Rapid COVID-19 testing devices are on the way to remote and Indigenous communities where access and timely results have been hindered by distance and limited resources, officials said Monday after a new test kit was approved over the weekend.
Canada’s chief public health officer, Dr. Theresa Tam, said the hand-held DNA analyzer from Ottawa’s Spartan Bioscience will offer rapid test results for health services in rural and remote areas that otherwise must send their samples to laboratories in larger centres.
Dubbed the Spartan Cube and about the size of a coffee cup, results can be had in less than an hour and do not require the specialized expertise and equipment of a large lab.
Spartan Bioscience said devices began rolling out Monday to Public Health Ontario and Ottawa’s National Microbiology Lab in Winnipeg, because the Ontario and federal governments were the first clients.
Additional deals will be filled in the order they were signed, said CEO Paul Lem, who did not disclose how many devices were slated for this week’s shipment beyond “thousands.”
Tam said the number of devices ready for shipment “is constantly being updated,” but said the procurement contact is for 14,000 per month in the upcoming months.
“All I can say is we will get everything that this supplier will be able to provide in the coming months,” said Tam.
Ontario has ordered more than 900,000 testing kits, while Alberta’s contract is for 100,000 kits. Quebec said Monday it has ordered 200,000.
Manitoba chief public health officer Dr. Brent Roussin said the province has the Cube, but has yet to test its efficacy.
“That work will start tomorrow and once we are convinced that it’s a valid test, we will start utilizing that,” Roussin said at a news conference.
Meanwhile, Nova Scotia’s chief medical officer of health Robert Strang said Nova Scotia would take an “urgent look” at the new testing device.
The need for greater testing is widely acknowledged as key to understanding the true scope of COVID-19 infection in Canada, and how best to deploy suppression strategies. Without such control measures, experts warn that health-care systems can be overwhelmed by a surge in cases.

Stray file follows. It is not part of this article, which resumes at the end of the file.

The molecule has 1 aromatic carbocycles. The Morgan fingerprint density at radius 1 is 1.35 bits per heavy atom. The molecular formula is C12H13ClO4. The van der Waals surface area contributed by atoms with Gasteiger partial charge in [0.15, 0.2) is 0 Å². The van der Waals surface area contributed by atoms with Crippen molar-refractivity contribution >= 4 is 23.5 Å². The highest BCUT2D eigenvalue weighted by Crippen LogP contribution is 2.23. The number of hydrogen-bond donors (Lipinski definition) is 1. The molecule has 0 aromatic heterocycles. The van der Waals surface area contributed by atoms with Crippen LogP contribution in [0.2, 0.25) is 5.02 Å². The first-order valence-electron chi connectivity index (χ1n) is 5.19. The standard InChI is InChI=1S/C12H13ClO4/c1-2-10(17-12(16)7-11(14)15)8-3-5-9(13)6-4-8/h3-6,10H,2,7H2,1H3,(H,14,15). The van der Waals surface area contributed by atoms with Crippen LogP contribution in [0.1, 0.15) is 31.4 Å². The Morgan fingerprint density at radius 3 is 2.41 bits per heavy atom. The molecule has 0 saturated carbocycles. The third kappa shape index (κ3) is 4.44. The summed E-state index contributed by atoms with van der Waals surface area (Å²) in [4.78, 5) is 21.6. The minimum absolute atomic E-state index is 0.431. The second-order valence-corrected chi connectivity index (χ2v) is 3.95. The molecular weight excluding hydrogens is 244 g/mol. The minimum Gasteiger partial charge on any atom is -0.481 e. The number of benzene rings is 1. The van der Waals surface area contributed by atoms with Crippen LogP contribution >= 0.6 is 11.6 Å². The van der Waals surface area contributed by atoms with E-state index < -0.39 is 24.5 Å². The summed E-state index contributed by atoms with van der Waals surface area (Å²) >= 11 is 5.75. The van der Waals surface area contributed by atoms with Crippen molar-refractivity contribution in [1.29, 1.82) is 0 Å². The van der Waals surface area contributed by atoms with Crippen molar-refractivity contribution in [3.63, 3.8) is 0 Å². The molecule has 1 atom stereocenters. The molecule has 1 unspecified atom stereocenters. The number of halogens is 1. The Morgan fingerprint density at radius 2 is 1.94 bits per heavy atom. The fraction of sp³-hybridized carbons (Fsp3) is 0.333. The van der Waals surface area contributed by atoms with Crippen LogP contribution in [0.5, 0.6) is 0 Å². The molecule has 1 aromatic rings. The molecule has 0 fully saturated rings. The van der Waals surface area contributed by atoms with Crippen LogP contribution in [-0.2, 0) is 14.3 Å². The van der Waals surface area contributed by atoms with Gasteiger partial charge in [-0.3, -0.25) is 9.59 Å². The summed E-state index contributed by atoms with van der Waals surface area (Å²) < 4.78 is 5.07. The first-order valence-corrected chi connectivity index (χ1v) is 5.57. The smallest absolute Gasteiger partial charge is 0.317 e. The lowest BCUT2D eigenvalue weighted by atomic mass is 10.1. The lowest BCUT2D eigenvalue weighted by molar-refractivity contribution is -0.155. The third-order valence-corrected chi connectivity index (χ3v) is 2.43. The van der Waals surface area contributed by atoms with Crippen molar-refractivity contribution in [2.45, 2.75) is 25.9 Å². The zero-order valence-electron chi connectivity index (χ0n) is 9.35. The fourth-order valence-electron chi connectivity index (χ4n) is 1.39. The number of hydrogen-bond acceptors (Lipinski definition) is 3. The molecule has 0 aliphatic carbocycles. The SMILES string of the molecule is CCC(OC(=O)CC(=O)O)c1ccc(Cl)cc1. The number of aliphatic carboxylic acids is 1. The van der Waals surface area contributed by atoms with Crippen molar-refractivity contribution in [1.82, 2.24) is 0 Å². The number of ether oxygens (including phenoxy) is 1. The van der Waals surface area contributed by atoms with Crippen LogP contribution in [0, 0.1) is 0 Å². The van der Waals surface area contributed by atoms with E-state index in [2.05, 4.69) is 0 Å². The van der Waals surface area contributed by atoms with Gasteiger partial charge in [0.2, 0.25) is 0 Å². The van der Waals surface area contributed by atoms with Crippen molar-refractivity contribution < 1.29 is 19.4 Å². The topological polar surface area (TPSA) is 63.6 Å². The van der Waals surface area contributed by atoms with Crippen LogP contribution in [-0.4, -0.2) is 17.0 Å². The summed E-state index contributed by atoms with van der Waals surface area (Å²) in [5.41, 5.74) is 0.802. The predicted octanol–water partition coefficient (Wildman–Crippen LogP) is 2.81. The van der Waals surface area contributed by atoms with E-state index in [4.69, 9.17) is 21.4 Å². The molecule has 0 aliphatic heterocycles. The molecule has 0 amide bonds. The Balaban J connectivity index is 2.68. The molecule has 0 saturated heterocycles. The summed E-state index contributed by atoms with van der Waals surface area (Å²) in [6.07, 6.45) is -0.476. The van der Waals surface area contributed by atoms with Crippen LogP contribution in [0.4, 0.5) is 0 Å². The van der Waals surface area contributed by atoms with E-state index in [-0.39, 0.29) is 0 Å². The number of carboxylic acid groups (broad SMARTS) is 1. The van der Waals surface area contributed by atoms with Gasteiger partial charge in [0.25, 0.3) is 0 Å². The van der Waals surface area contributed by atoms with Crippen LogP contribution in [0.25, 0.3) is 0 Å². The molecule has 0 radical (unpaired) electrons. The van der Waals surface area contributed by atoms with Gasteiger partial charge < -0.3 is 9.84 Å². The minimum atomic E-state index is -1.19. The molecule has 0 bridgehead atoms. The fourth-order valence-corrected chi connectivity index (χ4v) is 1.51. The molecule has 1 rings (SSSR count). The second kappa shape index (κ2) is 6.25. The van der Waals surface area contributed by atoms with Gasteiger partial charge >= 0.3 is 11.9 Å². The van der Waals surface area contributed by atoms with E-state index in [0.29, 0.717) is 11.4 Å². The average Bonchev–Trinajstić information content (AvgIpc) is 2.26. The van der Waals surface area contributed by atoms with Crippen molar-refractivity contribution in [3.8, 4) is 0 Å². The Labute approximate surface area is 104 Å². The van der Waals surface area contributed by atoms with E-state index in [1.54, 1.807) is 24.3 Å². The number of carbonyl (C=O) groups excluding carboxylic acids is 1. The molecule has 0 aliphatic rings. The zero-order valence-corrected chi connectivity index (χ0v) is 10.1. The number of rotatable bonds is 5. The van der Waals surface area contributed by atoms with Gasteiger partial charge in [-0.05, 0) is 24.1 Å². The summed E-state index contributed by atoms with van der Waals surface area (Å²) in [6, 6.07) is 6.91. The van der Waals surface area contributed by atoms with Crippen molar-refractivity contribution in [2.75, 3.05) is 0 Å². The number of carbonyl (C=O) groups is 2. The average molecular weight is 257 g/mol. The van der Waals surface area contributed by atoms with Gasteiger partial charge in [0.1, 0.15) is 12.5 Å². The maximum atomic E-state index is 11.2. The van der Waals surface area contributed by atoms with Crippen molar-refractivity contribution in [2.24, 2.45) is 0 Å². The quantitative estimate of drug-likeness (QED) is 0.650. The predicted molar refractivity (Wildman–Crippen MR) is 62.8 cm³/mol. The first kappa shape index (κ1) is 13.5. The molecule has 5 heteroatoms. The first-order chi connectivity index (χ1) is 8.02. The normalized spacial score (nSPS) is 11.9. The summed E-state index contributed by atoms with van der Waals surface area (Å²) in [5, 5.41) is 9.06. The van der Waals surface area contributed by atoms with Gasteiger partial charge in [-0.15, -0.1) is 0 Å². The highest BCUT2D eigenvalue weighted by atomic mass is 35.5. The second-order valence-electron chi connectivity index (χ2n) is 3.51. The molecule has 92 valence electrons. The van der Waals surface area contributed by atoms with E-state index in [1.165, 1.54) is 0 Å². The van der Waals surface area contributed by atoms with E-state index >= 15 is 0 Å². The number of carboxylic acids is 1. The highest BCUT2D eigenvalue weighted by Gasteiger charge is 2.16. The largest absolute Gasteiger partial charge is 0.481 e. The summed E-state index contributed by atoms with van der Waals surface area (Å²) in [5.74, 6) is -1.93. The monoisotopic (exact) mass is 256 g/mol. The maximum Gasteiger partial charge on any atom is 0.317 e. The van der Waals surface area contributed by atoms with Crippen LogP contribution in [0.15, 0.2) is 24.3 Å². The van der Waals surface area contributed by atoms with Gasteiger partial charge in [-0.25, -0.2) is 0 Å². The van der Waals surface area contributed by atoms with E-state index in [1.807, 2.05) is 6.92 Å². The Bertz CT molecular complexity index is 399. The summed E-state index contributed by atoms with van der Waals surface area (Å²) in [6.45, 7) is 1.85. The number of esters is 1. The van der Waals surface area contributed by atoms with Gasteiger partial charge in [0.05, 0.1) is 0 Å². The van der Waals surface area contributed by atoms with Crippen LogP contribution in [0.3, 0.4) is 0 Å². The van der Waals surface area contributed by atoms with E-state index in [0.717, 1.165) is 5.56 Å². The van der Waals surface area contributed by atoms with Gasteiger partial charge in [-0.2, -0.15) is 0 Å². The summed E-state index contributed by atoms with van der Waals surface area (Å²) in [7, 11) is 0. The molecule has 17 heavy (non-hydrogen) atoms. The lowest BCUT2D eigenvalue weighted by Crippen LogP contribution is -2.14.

Lem said the test, in which either the nose or throat is swabbed, can be operated by non-laboratory personnel in places such as airports, border crossings, doctors’ offices, pharmacies and clinics.
He said a positive result can be had in about 30 minutes, while a negative result takes a little longer.
Lem said expected weekly shipments would gradually escalate to 100,000 per week – the capacity of Spartan’s Ottawa facility.
In the meantime, he is looking to set up at least one additional manufacturing facility that would push capacity to “hundreds of thousands of tests per week in the summertime.”
“Initially, the first phase is we’re going to supply the federal and provincial governments, as much as they need. And then the second phase will be Canadian corporations. And then the third phase, if we get there, will be to export,” Lem said.
“There’s overwhelming demand. We literally have Canadian corporations contacting us everyday, wanting our tests so that they can get their people back to work.”
While the Spartan test is rapid, it’s not meant to replace the current testing method, which involves specialized equipment known as PCR machines.
That’s because the PCR machines can process either 96 or 384 samples at a time depending on the size of the machine, whereas each Cube can only do one test in an hour.
Acknowledging the push to ramp up testing quickly, Tam said officials were exploring the possibility of approving other methods that are in use by other countries but she noted there were “significant concerns about the quality of some of those tests.”
Spartan’s competitors include the Chicago-based Abbott, which produces a toaster-sized rapid testing kit that promises a positive result in just five minutes, and a negative result in 13 minutes. The Abbott kit uses a different chemistry called isothermal amplification.
Then there’s the Sunnyvale, Calif.-based molecular diagnostics company Cepheid, which makes a device that can produce results in about 45 minutes.
The U.S. Food and Drug Administration has given each device emergency authorization for use south of the border but they have not been FDA cleared or approved.
Lem said the U.S. devices face massive domestic demand and are manufactured there, which could make them vulnerable to a possible U.S. export ban, such as the one attempted on 3M’s production of N95 masks.
In contrast, Lem said the Spartan Cube uses test cartridges and proprietary swabs that are manufactured in Ottawa, although it does use raw materials sourced from multiple suppliers, including in the United States and Europe.
Lem said his device could play a key role in providing a good picture of just how pervasive COVID-19 is in Canada.
While much of the work detecting infection has focused on densely populated urban centres, Lem said that doesn’t mean COVID-19 is not spreading in smaller communities where rates appear lower.
“Once you have a true confirmed case, there’s probably 10 times that number out in the community. It’s just the lack of testing is not identifying these people.”
This content appears as provided to The Globe by the originating wire service. It has not been edited by Globe staff.